This is going to be easier if you have more profiles to work with versus a flat panel door. Next I let dry for a while, then I go back with a damp rag with mineral spirits and clean up my glaze. If you are looking for a heavier look with lots of streaks, use a dirty rag with a lot of glaze on it with the mineral spirits and wipe with the direction of the panel and the stile and rails. This leaves behind a lot of streaks that basically look like brush strokes. Next let dry, then use scotch brite pad and scuff everything, cleaning up a little more glaze where needed. Then clear.
Other glazes may work completely different and may not work with this system. Or they may give it the wrong look for you, but it works for me and has never failed.
From contributor K:
Quick note regarding wiping MLC Traditional glaze: I recently had a customer who wanted an absolutely clean look in the paint, with glaze only in the crevices - no staining from the glaze at all. I couldn't get it clean enough with mineral spirits, and was afraid it was too early to use lacquer thinner. A buddy recommended denatured alcohol. Worked perfectly. Magnaclaw, sand, Magnaclaw, sand, tinted Magnamax, glaze, Magnamax satin… although I'd probably start with tinted Clawlock, as mentioned above, in the future.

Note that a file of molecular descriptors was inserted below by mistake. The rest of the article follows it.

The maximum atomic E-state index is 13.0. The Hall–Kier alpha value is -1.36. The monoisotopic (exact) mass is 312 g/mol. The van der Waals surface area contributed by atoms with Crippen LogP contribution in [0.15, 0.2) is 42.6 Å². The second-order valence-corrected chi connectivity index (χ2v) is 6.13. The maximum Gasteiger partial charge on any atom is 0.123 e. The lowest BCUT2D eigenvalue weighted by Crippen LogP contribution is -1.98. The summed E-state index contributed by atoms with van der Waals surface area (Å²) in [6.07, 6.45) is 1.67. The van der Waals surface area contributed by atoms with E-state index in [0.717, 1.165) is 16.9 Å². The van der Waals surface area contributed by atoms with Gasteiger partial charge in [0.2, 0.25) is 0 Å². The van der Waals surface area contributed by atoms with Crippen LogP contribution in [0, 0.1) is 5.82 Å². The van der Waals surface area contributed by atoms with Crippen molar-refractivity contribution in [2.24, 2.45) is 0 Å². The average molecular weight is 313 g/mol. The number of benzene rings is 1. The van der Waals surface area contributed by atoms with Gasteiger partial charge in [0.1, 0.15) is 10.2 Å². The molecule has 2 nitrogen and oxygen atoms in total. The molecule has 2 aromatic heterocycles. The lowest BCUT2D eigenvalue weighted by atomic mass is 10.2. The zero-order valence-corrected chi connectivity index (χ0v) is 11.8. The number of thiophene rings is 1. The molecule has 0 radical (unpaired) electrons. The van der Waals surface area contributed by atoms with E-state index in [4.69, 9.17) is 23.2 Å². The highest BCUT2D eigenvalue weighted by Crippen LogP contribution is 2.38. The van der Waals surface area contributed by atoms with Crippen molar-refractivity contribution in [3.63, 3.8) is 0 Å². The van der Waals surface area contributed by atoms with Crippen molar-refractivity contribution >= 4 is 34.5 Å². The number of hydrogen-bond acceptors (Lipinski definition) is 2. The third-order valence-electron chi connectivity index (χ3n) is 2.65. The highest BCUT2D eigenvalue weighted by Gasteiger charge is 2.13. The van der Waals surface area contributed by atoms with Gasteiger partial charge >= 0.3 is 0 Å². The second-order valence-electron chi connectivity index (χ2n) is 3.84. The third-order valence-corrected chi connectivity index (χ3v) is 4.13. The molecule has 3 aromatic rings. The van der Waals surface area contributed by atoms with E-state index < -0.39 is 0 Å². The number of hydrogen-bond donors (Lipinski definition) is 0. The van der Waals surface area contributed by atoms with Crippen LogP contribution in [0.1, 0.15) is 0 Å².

From contributor R:
I don't see why anyone would want a glaze that dries fast or bites into the coating or needs to be removed with a Scotch-Brite pad or needs to be removed with lacquer thinners or alcohol.
If you apply an oil based glaze on top of an un-sanded, semi gloss coating, it can be easily maneuvered with a bristle brush and can easily be removed with a little paint thinner. By applying the glaze over the un-sanded coating, the glaze won't be picked up in the scratch pattern leaving an unsightly look.
By applying the glaze over a semi-gloss coating, you have plenty of time to move it around with the glazing brush. Sealers are soft and quite absorbent, so they soak up a glaze and cause it to dry too fast.
If doing a painted finish with a glaze only applied in the architecture of the door... Just mix some color in Naphtha and paint it into the grooves, let it dry and remove whatever you want with a cotton rag dipped into some Naphtha.
Again... this glaze is applied over an un-sanded semi gloss coating. Most store bought glazes, and all the ones already discussed in this thread, are mixed into hot solvents, and you therefore need hot solvents to remove them. To me this leaves an unnatural look and is not as subtle looking as an oil glaze is.
Mix up some oil color into some paint thinner and add a touch of linseed oil (I said a touch!). Rag it onto whatever you're glazing, get yourself a good pure bristle brush (I use 4 and 5 inch Purdy pure bristle brushes) and whisk the glaze N.S.E.W., finally brushing with the grain. An entire kitchen can be glazed in a few hours and topcoated once the glaze has dried. For anyone who is afraid to incorporate linseed oil into the equation, you can substitute it with clear Watco. Besides having good spray equipment and the know how to use it, I would say that good brushes and the knowledge to use them go hand in hand.